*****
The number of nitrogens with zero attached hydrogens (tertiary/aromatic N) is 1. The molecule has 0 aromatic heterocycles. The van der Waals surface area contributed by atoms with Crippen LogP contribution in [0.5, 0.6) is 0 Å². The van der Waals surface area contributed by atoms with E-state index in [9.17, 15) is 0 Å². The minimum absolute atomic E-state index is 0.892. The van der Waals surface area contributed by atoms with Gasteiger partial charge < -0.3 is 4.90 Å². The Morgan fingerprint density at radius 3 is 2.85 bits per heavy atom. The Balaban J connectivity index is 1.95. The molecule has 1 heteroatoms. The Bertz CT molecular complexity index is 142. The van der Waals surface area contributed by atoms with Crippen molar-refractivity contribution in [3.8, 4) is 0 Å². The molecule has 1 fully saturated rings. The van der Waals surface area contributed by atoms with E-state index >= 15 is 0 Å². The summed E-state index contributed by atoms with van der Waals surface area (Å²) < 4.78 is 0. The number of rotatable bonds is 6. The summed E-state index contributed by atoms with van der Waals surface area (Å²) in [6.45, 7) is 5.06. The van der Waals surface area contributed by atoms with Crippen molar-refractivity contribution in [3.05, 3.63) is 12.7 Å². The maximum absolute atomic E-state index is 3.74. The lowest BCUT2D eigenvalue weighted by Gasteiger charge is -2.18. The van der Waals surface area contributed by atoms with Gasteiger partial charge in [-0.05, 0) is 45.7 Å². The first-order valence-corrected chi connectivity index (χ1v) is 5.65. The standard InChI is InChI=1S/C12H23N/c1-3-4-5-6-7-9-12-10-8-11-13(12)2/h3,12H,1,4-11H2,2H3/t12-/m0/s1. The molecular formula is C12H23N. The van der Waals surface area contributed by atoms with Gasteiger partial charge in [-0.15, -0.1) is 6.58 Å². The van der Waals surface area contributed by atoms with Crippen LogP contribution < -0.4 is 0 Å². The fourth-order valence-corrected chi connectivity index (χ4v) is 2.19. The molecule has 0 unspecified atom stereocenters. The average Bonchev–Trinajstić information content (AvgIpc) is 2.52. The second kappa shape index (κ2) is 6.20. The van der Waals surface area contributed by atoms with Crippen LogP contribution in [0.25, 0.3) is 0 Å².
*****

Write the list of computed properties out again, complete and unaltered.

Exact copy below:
The number of nitrogens with zero attached hydrogens (tertiary/aromatic N) is 1. The molecule has 0 aromatic heterocycles. The van der Waals surface area contributed by atoms with Crippen LogP contribution in [0.5, 0.6) is 0 Å². The van der Waals surface area contributed by atoms with E-state index in [9.17, 15) is 0 Å². The minimum absolute atomic E-state index is 0.892. The van der Waals surface area contributed by atoms with Gasteiger partial charge < -0.3 is 4.90 Å². The Morgan fingerprint density at radius 3 is 2.85 bits per heavy atom. The Balaban J connectivity index is 1.95. The molecule has 1 heteroatoms. The Bertz CT molecular complexity index is 142. The van der Waals surface area contributed by atoms with Crippen molar-refractivity contribution in [3.8, 4) is 0 Å². The molecule has 1 fully saturated rings. The van der Waals surface area contributed by atoms with E-state index >= 15 is 0 Å². The summed E-state index contributed by atoms with van der Waals surface area (Å²) < 4.78 is 0. The number of rotatable bonds is 6. The summed E-state index contributed by atoms with van der Waals surface area (Å²) in [6.45, 7) is 5.06. The van der Waals surface area contributed by atoms with Crippen molar-refractivity contribution in [3.05, 3.63) is 12.7 Å². The maximum absolute atomic E-state index is 3.74. The lowest BCUT2D eigenvalue weighted by Gasteiger charge is -2.18. The van der Waals surface area contributed by atoms with Gasteiger partial charge in [-0.05, 0) is 45.7 Å². The first-order valence-corrected chi connectivity index (χ1v) is 5.65. The standard InChI is InChI=1S/C12H23N/c1-3-4-5-6-7-9-12-10-8-11-13(12)2/h3,12H,1,4-11H2,2H3/t12-/m0/s1. The molecular formula is C12H23N. The van der Waals surface area contributed by atoms with Gasteiger partial charge in [-0.15, -0.1) is 6.58 Å². The van der Waals surface area contributed by atoms with Crippen LogP contribution < -0.4 is 0 Å². The fourth-order valence-corrected chi connectivity index (χ4v) is 2.19. The molecule has 0 unspecified atom stereocenters. The average Bonchev–Trinajstić information content (AvgIpc) is 2.52. The second kappa shape index (κ2) is 6.20. The van der Waals surface area contributed by atoms with Crippen LogP contribution in [0.25, 0.3) is 0 Å².